In the midst of all this chaos, however, I have found time for yarn. I may be spinning it instead of knitting with it, but yarn is yarn, right? The first few pictures are of my most recent dyeing escapade. I originally tried to dye the wool less saturated shades of pink, blue and grass green, but the dye struck much faster than I'd anticipated. I sorted the wool by color and intensity and then handcarded it. Then I laid out all the batts in order of color progression.
I'm about two thirds of the way through spinning it up, and I really like the way the color slowly transitions from green to brown to burgundy.

I also bought wool from a local vendor, Hungry Hill Farm, and intentionally tried to spin a big fluffy single on the wheel with a Z-twist.
I used my left hand as my dominant hand, as well as the modified short draw I always use. (My wheel has only one ratio, so that limits what I can do with it.) Making up skeins was more difficult than usual. As the niddy-noddy has broken, I used the baby gate instead.
I didn't quite acheive the lofty bulky-weight single I was hoping for, but it made a nice bulky 2-ply!

Saturday, May 22, 2010


My art supplies showed up yesterday, the day after my birthday. Unfortunately, since I've got a scratch on my glasses that cuts directly across my line of vision, anything that requires extensive focussing on small details (like, say, looking at a photograph and trying to paint it) causes severe eyestrain headaches. Back to fiber arts for now!

Wednesday, May 12, 2010

Adorable Art Supplies

(The Mimi has learned to make faces, and I had to show this off.)
I used to do a lot of painting in high school. And welding. (If my college had had a metal sculpture fine arts program, I probably would have gotten a BA in art rather than a BSN.) For the last several years I've been trying to channel my "creative impulses" into fiber arts as a substitute, but I really miss them.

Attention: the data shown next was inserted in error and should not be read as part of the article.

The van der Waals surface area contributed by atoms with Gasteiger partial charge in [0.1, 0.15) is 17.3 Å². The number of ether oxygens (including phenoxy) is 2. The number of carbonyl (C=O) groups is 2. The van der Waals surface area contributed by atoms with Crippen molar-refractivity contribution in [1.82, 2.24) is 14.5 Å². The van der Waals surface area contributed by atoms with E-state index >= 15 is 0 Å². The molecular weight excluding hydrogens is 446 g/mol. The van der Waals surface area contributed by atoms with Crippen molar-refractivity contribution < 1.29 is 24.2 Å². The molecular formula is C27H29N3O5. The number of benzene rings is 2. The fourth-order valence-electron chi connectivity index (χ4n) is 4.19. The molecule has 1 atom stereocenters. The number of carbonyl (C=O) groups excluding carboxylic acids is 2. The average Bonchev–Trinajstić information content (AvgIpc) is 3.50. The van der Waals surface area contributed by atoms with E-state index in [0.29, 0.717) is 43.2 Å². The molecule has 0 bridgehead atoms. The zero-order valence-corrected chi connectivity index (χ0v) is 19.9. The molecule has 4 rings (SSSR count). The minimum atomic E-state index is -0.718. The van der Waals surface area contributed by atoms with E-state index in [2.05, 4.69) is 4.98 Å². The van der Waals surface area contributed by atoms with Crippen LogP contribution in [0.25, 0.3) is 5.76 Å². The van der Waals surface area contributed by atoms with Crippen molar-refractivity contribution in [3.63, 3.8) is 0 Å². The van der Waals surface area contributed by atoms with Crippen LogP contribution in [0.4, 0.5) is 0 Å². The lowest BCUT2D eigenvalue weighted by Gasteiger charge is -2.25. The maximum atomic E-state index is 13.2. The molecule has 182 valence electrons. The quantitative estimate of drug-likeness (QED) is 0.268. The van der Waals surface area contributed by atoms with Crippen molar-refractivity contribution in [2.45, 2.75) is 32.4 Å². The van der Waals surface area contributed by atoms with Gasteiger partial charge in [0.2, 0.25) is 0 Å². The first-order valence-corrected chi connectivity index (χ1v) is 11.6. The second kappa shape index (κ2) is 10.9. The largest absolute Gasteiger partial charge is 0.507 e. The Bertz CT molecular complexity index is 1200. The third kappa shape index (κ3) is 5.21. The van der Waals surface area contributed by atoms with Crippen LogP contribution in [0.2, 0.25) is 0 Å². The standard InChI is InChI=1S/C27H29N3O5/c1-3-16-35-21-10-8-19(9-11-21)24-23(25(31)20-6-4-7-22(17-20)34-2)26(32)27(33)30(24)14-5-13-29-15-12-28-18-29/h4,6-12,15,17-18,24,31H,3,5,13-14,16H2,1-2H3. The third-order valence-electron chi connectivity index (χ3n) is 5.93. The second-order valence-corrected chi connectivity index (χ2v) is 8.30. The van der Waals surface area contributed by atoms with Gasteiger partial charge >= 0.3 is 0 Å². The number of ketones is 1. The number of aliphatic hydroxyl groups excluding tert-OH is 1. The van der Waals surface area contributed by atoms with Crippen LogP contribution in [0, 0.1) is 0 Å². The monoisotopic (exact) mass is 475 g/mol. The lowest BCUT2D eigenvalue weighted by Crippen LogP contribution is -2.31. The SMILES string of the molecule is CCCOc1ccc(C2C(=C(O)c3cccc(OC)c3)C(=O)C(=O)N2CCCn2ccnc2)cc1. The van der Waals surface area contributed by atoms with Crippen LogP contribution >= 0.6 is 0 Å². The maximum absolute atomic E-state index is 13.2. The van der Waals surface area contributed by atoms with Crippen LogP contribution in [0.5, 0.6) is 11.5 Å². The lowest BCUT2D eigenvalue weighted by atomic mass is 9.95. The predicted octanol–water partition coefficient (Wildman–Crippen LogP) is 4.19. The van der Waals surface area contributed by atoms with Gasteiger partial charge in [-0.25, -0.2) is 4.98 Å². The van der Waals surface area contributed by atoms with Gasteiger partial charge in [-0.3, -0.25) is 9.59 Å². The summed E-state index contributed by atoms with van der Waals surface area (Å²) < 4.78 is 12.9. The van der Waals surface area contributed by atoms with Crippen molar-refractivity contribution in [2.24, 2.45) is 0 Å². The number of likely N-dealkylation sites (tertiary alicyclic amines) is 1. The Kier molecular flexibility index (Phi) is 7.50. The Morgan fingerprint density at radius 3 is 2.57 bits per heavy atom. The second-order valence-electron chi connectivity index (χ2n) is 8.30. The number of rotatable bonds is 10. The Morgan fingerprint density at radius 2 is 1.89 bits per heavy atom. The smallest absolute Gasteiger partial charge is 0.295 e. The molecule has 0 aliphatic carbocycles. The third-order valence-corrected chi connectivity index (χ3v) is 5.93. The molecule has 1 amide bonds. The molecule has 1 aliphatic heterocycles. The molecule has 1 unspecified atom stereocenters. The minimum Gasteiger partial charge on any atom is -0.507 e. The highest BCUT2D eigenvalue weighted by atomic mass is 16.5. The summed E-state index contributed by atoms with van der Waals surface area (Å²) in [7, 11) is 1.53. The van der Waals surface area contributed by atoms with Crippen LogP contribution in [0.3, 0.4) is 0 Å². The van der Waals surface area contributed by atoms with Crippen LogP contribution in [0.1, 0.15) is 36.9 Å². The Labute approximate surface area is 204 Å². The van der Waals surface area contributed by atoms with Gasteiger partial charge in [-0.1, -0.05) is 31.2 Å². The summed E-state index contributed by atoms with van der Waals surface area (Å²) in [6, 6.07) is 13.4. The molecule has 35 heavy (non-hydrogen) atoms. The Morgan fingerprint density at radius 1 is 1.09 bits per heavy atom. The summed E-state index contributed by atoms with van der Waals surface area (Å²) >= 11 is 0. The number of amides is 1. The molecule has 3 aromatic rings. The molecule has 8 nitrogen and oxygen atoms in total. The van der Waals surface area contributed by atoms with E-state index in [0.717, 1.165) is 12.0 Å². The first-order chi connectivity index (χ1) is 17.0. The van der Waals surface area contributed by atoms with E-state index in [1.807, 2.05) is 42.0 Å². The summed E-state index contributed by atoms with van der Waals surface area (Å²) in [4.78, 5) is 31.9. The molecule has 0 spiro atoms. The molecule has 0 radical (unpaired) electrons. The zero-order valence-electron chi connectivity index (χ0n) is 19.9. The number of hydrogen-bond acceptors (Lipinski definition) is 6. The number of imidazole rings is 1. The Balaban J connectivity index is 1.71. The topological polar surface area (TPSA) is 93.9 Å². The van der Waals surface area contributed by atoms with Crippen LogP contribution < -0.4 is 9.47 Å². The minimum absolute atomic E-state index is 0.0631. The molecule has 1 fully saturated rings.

As I was commuting one morning several months ago, I found myself day-dreaming about how to paint the countryside with watercolor. (Daydreams about welding are pretty normal for me.) I realized I really want to get back into painting. My preferred medium has always been oil, but in my current situation, it has several drawbacks: I have a four room apartment, with no room to dry canvases. (And I'd like to retain my damage deposit when we move next.) Oil paintings generally take (depending on climate) anywhere from several days to several weeks to dry. Add in some toxic paints and turpentine and a small person who has just barely finished the "It's pretty, can I eat it?" stage, and you've got a recipe for disaster.
So I decided watercolor was the safest and least messy way to get back to painting. Finances are still tight for us, but I have a birthday next week. My in laws gave me $20 and an easel, both of which should help quite a lot. I've been checking out the various online art vendors and making a shopping cart of supplies to compare prices, and I found this:

I've never heard of the brand before so I don't know what quality of paints these are, but it's so mind-blowingly cute I find it difficult to care!

Monday, April 12, 2010

Naomi wanna potluck?